Philosophers have made a distinction in human speech acts between those that are cognitive and those that are non-cognitive. Cognitive speech acts amount to assertions. They are claims that the world is one way and not another. So if Barrack Obama’s minister claims “AIDS is the product of a U.S. government conspiracy to kill black people,” he is asserting that something is true. He intends that AIDS originated in one way and not another. If a prosecuting attorney argues that a defendant, call him Smith, is guilty of murdering a liquor store owner in a holdup, she means that the death of the store owner was due to Smith’s actions and not caused by something else. It is not the cases that Smith did not do it. To assert that p is the case is to assert that it is not the case that not-p is true. The world is one way and not another. This is not to say, however, that cognitive speech acts are all true. What it means is that the speech act expresses a proposition that is either true or false. Determining whether it is true is another matter. But by labeling it “cognitive,” we mean that the sentence conveys a description that reflects or represents some state of affairs that is either in the world or it isn’t.
But non-cognitive speech acts don’t admit of evaluation in terms of true or false. Many of our utterances are not intended as claims about what is true. They cannot be usefully construed as denials that their opposites are the case. Consider a cheerleader leading a crowd of football fans through a chant. Or imagine a poet reciting lines of verse for an audience. The cheerleader and the poet aren’t making assertion, as such. “Parkwood High is N-U-M-B-E-R O-N-E,” if it is taken literally as an assertion says something that is probably false. And the poet’s, “Humanity staggers across cold, expanses of empty space to board the 8:15 bus to Manhattan,” isn’t best understood as a real claim about what every human does in the morning on the way to work. Other non-cognitive speech acts include someone’s scream of pain when he hits his thumb with a hammer, or someone’s mindlessly singing the lyrics to a song from the radio. These sorts of utterances are better understood as emotive or expressive of feelings. They may even be done with the intention of inducing similar feelings in their audience. The cheerleader is certainly trying to achieve a certain sort of mental state in her audience. She wants to stir up feelings of excitement, enthusiasm, and support for her team. The poet may want to evoke similar subtle aspects of mood in his audience as he was experiencing when he had an experience. Some non-cognitive speech acts could be understood as something like, “I am feeling this way and I want you to feel it too. Share my emotional state.”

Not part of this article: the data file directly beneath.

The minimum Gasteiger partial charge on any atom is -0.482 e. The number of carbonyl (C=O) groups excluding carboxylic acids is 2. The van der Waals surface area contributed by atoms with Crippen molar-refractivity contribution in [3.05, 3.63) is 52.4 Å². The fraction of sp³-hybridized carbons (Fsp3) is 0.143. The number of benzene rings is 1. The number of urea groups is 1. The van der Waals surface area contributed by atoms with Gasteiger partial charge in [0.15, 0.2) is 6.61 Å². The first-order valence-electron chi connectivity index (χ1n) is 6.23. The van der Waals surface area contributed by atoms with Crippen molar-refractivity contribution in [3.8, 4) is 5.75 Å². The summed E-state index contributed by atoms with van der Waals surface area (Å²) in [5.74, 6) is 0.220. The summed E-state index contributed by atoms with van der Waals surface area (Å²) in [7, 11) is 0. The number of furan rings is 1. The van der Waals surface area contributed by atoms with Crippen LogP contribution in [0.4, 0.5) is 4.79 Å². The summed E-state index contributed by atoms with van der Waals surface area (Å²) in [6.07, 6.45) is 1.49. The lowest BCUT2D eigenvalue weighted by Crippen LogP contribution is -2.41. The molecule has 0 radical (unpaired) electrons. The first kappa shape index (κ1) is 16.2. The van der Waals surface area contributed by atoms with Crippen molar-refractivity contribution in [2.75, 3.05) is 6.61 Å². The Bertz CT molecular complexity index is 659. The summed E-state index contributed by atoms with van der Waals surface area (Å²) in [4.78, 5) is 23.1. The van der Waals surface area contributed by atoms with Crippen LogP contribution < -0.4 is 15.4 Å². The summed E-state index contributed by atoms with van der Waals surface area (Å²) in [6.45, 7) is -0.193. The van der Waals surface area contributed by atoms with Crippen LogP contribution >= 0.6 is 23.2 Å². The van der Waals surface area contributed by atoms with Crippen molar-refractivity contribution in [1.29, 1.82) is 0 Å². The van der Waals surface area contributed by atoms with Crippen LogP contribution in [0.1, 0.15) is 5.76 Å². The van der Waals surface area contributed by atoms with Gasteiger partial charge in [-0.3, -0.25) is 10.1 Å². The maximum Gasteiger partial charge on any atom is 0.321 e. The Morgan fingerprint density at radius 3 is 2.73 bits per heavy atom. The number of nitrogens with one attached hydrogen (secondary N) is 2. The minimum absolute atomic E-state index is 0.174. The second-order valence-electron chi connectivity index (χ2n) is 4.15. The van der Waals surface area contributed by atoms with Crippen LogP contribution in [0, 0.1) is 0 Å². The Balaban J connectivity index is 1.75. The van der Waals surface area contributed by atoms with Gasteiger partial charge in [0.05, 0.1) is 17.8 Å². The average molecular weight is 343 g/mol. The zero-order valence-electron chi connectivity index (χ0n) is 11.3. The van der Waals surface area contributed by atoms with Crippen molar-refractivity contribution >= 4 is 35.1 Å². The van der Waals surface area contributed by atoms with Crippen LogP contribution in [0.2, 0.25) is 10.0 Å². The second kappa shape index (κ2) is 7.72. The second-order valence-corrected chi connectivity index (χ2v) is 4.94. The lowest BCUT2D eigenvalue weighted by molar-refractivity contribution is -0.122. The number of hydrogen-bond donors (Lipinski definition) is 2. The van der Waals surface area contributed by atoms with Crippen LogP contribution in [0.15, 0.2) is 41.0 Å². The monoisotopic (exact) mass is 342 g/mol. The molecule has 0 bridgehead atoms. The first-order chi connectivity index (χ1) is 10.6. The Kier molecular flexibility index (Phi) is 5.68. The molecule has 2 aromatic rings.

Lots of religious speech acts and behaviors are non-cognitive. Chants, litanies, ritualized actions, crossing yourself, saying “Amen” in response to someone else’s words, songs, some prayers, and call and response exchanges between speaker and audience should all be considered non-cognitive. The best way to understand their function in the lives and minds of the people performing them is often not as bold assertions of some fact they take to reflect the world. There are mixed cases and borderline cases, of course, but we’d be missing something if we took a cheerleader to be literally asserting that, “We will, we will, rock you.” Singing psalms in church or sprinkling water on a newborn baby shouldn’t be understood as assertions of facts. They are speech and behavior gestures that play a different role in humans’ lives.
Non-cognitive speech acts often succeed. That is, they often do produce the desired emotional and mental states in their audiences. Consider the effects of playing the American national anthem and looking at the flag (even if you aren’t American!). That music makes us feel a certain way. Cheers often make us have pronounced feelings. Poetry does evoke strong visceral, intellectual, and emotional reactions in us.